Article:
– Drowsiness during the day
– Dizziness
– Headache

Less common side effects of melatonin include: abdominal pain, mild anxiety, irritability, confusion, and depression.

Also, melatonin can interfere with various medicines, including:
– Anticoagulants – Medicines that suppress the immune system (immunosuppressors)
– Medicines for diabetes

– Birth control pill

The correct dose depends on the intended use. For example, sleep disorders are often treated with 0.5 mg of melatonin per day, while doses of 3 and 5 milligrams per day could be used to treat jet lag complaints.
Those who take melatonin as a supplement should prefer synthetic products, because those of animal origin could contain harmful substances.

Persons suffering from lactose intolerance should check whether there are lactose-containing substances among the excipients.
Activities that require attention – such as driving or operating heavy machinery – must be discouraged for four to five hours after taking melatonin.

What is the dose recommended by doctors?

For insomnia:

– 0.3-5 mg is the recommended dose before bedtime.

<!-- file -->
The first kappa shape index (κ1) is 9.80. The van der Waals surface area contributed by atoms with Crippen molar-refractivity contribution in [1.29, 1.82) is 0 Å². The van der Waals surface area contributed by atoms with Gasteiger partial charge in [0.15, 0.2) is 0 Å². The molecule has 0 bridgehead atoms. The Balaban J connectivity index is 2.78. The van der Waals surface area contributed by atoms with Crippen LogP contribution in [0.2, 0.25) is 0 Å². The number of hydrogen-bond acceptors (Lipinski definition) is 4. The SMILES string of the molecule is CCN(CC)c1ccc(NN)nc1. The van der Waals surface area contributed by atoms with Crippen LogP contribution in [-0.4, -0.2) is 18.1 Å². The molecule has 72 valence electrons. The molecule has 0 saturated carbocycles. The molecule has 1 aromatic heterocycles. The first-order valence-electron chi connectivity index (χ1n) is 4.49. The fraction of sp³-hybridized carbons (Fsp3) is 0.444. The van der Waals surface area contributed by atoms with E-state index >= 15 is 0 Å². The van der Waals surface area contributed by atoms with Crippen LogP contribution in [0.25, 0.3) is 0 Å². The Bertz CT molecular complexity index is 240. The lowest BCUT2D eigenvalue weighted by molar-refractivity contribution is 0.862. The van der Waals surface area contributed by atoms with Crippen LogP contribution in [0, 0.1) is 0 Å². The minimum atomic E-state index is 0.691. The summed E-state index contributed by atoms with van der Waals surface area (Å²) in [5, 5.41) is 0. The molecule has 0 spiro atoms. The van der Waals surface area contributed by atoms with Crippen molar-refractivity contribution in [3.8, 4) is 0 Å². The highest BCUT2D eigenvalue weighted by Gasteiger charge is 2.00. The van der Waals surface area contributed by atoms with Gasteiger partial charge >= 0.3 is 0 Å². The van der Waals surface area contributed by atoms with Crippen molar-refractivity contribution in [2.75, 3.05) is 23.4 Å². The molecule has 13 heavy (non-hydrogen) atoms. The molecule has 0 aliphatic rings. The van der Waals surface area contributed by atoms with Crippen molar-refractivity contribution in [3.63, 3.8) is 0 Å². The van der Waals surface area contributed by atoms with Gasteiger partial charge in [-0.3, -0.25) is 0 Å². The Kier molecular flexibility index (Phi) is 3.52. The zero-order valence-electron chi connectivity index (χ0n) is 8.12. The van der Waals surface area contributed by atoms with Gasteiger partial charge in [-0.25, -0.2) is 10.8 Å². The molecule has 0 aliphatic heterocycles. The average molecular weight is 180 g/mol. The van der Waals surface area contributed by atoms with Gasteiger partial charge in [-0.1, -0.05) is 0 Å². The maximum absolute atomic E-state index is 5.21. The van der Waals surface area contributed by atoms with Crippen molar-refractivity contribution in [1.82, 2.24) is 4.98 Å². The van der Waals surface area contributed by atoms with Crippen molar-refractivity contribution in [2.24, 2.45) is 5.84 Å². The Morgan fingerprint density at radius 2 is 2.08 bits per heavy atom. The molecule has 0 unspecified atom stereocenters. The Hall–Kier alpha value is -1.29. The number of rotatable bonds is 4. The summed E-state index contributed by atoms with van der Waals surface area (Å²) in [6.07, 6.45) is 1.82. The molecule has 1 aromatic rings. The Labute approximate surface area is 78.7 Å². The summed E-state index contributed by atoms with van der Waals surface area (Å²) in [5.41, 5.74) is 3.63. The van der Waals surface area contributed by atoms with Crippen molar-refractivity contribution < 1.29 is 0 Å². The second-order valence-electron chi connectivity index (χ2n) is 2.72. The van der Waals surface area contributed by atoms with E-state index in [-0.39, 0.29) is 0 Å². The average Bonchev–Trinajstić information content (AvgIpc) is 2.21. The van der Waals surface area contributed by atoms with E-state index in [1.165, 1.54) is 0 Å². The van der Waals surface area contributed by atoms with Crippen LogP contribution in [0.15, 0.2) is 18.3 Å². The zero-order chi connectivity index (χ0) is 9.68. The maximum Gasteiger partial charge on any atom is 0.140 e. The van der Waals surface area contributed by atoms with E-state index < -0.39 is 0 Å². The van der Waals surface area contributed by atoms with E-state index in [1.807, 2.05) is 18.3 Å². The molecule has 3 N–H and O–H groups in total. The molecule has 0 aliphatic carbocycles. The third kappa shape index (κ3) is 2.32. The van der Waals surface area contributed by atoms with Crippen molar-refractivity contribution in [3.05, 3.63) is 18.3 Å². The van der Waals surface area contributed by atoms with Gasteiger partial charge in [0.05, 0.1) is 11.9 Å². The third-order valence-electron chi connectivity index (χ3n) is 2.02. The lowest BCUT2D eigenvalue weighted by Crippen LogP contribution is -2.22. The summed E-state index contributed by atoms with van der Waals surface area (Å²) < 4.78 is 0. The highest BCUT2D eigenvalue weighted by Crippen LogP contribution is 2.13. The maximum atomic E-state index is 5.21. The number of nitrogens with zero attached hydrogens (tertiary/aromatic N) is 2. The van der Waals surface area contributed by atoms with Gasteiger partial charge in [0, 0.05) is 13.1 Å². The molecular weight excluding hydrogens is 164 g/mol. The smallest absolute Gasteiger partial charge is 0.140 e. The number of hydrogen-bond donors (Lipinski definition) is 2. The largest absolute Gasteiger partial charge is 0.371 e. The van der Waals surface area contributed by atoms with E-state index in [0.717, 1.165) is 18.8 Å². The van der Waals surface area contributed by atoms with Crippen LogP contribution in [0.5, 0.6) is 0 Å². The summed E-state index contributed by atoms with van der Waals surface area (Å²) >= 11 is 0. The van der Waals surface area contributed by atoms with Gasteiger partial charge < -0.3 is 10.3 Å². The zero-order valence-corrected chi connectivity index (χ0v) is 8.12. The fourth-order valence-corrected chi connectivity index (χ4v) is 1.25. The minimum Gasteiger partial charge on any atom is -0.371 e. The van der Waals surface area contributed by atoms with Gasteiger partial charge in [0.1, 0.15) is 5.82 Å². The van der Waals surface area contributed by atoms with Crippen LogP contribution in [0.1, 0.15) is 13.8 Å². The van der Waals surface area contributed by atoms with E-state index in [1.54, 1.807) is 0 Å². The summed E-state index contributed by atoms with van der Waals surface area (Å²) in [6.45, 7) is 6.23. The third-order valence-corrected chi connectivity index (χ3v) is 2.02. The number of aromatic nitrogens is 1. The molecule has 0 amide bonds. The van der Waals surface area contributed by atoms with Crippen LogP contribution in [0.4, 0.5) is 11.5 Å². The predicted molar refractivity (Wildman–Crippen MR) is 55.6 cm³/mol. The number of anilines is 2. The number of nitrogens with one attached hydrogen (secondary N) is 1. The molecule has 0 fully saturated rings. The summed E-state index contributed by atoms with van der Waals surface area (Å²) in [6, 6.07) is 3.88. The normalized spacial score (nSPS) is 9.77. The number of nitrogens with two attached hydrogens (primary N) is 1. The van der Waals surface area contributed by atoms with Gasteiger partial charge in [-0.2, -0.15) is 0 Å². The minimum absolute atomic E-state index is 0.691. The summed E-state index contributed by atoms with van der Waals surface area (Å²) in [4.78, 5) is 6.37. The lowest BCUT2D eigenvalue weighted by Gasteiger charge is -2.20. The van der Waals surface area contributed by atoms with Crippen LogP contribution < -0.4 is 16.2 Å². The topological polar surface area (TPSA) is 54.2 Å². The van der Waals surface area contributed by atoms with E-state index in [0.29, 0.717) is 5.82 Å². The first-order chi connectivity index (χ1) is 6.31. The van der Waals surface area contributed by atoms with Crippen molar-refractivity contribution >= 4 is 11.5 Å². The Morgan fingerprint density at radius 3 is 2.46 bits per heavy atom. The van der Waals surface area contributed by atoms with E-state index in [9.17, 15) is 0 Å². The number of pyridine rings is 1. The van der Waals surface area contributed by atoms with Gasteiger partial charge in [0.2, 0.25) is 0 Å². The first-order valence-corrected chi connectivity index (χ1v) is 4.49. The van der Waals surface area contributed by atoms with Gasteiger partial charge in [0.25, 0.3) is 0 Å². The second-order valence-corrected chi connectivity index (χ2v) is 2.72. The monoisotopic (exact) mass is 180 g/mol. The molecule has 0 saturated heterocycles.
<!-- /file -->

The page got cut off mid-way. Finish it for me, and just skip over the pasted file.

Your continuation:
– 5 mg at 18:00 in children with insomnia
– 5 mg at 20:00 in children with developmental disorders (including cerebral palsy, autism and intellectual disability).
– 0.5-5 mg at bedtime in case of jet lag from the day of arrival at the destination, continue for another 2-5 days.
– 2 mg for sustained-release melatonin tablets, taken at bedtime for 6 weeks when benzodiazepines tape in elderly people with insomnia.
– 0.3 mg orally 3-5 hours after the last cigarette to reduce the symptoms of nicotine withdrawal.

Melatonin in food

Eating foods that contain melatonin allows sleep improvement without the side effects of a drug or synthetic substitute.
The foods have a low concentration of this substance, but can contribute to better sleep.
Foods that contain the most melatonin include:

  • Rice
  • Oats
  • Corn
  • Cherries
  • Grapes
  • Bananas.

In the diet, foods containing tryptophan should not be missing, which is a precursor of serotonin and melanin, because from tryptophan the body can synthesize melatonin.